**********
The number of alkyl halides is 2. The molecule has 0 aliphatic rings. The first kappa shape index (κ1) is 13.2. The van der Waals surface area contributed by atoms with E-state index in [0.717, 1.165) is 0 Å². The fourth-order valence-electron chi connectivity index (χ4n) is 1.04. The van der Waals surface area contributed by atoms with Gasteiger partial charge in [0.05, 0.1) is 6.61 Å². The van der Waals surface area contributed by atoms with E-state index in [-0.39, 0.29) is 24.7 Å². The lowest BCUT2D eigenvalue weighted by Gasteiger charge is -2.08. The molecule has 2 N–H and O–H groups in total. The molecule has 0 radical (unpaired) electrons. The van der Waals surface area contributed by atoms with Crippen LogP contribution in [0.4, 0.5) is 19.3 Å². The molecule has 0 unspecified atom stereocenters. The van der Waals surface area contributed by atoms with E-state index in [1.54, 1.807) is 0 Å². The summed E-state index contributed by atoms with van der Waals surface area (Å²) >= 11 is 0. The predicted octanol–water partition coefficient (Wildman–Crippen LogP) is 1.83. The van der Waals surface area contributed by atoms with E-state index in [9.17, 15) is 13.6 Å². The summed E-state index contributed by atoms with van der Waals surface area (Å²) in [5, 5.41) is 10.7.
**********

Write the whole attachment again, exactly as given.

The number of alkyl halides is 2. The molecule has 0 aliphatic rings. The first kappa shape index (κ1) is 13.2. The van der Waals surface area contributed by atoms with E-state index in [0.717, 1.165) is 0 Å². The fourth-order valence-electron chi connectivity index (χ4n) is 1.04. The van der Waals surface area contributed by atoms with Gasteiger partial charge in [0.05, 0.1) is 6.61 Å². The van der Waals surface area contributed by atoms with E-state index in [-0.39, 0.29) is 24.7 Å². The lowest BCUT2D eigenvalue weighted by Gasteiger charge is -2.08. The molecule has 2 N–H and O–H groups in total. The molecule has 0 radical (unpaired) electrons. The van der Waals surface area contributed by atoms with Crippen LogP contribution in [0.4, 0.5) is 19.3 Å². The molecule has 0 unspecified atom stereocenters. The van der Waals surface area contributed by atoms with E-state index in [1.54, 1.807) is 0 Å². The summed E-state index contributed by atoms with van der Waals surface area (Å²) >= 11 is 0. The predicted octanol–water partition coefficient (Wildman–Crippen LogP) is 1.83. The van der Waals surface area contributed by atoms with E-state index in [9.17, 15) is 13.6 Å². The summed E-state index contributed by atoms with van der Waals surface area (Å²) in [5, 5.41) is 10.7.